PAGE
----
|Malcolm Turnbull eyes off the Prime Ministership.|
Communications Minister Malcolm Turnbull directly confronted Prime Minister Tony Abbott in a crunch meeting about the government's woes before Wednesday's cabinet meeting.
Fairfax Media has spoken to several sources familiar with the discussion that took place between the pair and can reveal they sat down, at Mr Turnbull's instigation, in an unscheduled meeting that canvassed the future direction of the Coalition government.
The closed-door meeting in the Prime Minister's office, in the midst of a two-day cabinet meeting, comes amid a deepening leadership crisis for the Abbott government.
Fairfax Media has confirmed that in the sit-down, Mr Turnbull stressed to the Prime Minister that he was completely removed from the recent spate of backbench agitators calling for a spill at Tuesday's party room meeting.
The Communications Minister, however, pressed the Prime Minister on how the government would extricate itself from its current leadership woes.
|Tony Abbott was confronted by the Communications |
Minister in a crunch meeting about the government's woes.
It's understood that in return, Mr Abbott repeated the key themes of his National Press Club speech.
Mr Turnbull is said to have been "underwhelmed" by Mr Abbott's reply.
Some sources suggested that Mr Abbott sought assurances from Mr Turnbull that he would not seek the leadership if a party-room vote occurred next Tuesday, though others disputed this.
Other sources suggested Mr Turnbull declined to offer unconditional support.
The revelations of the secret meeting between the pair will ratchet up tensions in the Coalition party-room and may make a spill motion to resolve the issue inevitable.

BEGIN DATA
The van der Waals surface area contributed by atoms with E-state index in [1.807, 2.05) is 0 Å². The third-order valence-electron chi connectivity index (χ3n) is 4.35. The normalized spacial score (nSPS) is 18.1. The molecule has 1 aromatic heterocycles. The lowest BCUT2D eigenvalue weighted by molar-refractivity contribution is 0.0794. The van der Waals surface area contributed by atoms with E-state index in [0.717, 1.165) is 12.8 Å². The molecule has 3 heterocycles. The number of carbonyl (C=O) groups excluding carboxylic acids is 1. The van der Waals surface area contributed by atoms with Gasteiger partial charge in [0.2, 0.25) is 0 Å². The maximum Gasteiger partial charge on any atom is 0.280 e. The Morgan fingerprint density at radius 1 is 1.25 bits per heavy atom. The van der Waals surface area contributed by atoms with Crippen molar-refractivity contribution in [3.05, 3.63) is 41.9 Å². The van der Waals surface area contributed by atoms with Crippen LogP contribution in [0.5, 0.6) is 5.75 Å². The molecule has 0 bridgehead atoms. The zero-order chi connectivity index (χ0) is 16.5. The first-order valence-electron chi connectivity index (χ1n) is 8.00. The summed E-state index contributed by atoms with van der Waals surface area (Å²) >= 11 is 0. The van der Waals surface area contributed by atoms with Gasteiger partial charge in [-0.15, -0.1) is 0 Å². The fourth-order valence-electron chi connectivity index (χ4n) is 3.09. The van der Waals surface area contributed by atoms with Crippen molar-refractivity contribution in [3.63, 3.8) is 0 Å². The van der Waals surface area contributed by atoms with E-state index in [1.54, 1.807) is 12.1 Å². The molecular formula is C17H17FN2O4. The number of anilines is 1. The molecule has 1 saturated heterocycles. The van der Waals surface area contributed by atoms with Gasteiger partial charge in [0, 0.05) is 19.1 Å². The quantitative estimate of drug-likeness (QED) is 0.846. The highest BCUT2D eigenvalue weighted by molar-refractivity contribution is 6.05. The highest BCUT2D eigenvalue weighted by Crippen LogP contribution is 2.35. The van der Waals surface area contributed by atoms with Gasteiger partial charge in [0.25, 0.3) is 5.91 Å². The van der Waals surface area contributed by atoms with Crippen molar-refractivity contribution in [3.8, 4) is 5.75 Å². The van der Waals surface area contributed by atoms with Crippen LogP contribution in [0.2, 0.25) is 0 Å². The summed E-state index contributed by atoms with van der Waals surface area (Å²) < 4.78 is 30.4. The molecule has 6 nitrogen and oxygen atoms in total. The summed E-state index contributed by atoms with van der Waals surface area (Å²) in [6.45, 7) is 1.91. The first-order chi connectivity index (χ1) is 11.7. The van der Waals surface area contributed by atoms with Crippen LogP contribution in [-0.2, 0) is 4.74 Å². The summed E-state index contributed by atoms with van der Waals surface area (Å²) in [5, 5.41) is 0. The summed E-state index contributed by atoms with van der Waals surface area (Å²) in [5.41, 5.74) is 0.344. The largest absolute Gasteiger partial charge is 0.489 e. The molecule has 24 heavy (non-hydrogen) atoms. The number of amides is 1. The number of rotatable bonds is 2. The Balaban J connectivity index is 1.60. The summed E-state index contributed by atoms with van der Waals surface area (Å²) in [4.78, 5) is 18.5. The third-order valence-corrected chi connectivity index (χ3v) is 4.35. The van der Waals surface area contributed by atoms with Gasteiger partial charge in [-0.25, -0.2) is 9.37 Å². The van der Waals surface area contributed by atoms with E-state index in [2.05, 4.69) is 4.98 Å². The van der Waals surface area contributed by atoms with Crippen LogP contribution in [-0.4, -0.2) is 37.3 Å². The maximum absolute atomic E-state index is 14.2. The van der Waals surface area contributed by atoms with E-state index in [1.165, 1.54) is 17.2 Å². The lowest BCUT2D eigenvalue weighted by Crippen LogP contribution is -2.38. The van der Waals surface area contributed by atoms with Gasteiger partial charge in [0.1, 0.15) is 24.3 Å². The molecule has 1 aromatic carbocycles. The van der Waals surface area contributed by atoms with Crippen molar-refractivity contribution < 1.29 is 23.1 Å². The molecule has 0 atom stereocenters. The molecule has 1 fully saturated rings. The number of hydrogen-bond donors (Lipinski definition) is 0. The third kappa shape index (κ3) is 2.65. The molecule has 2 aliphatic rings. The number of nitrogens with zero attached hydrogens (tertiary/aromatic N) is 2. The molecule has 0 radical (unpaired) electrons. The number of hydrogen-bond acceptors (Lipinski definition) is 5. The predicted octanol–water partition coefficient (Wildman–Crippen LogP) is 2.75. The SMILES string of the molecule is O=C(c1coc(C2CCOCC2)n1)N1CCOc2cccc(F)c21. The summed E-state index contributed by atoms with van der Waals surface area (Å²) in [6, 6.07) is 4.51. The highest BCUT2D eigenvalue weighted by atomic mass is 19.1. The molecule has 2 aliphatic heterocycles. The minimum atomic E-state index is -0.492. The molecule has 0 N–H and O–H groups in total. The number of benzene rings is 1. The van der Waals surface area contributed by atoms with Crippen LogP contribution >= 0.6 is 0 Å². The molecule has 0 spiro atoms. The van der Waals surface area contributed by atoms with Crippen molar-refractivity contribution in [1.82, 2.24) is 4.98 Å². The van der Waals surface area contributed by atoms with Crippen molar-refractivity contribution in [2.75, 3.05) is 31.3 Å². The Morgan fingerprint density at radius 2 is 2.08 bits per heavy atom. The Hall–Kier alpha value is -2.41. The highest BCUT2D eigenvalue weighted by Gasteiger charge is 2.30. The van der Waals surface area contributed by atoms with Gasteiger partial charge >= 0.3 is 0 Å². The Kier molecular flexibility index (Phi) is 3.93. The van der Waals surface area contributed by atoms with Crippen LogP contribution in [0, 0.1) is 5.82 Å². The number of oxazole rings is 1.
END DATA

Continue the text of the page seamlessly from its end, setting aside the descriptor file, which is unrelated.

They also come after former frontbencher Arthur Sinodinos warned late on Wednesday that his ongoing support for Mr Abbott was not unconditional, and after Trade Minister Andrew Robb admitted on Wednesday the government had made mistakes.
Asked on Sky News if Mr Abbott would be Prime Minister next week, Senator Sinodinos, a long time chief of staff to former prime minister John Howard, said "comrade, ask me next week".
Several backbench MPs have called for a spill motion to be brought on next Tuesday when parliament resumes, while others have been publicly critical of Mr Abbott's leadership.
Earlier on Thursday night, Mr Turnbull evaded questions about any leadership ambitions after fronting the media and punters at a meet-and-greet event on the central coast.
The Communications Minister arrived at the "politics in the pub" event with local MP Karen McNamara in tow.
"Tony Abbott has the support of the entire party," he said.
"Tony Abbott has had utter consistency and loyalty from his front bench," Mr Turnbull said when asked about the leadership of the party. "More than any other Liberal leader."
Mr Turnbull declined to comment when approached by Fairfax Media about the meeting, as did a spokesman for Mr Abbott.
In an interview with Sky News late on Thursday night, Mr Abbott confirmed he "believed" Mr Turnbull and Foreign Minister Julie Bishop when they said they were not going to challenge for his job.
"Yes, I do. They are my Cabinet colleagues, they are my friends, I have known them both for a long time, I've worked closely with them for a long time. You always have your ups and downs; that's natural when you've got strong personalities talking about the most difficult decisions that any country can face. But I trust them; they're my friends and colleagues," he said.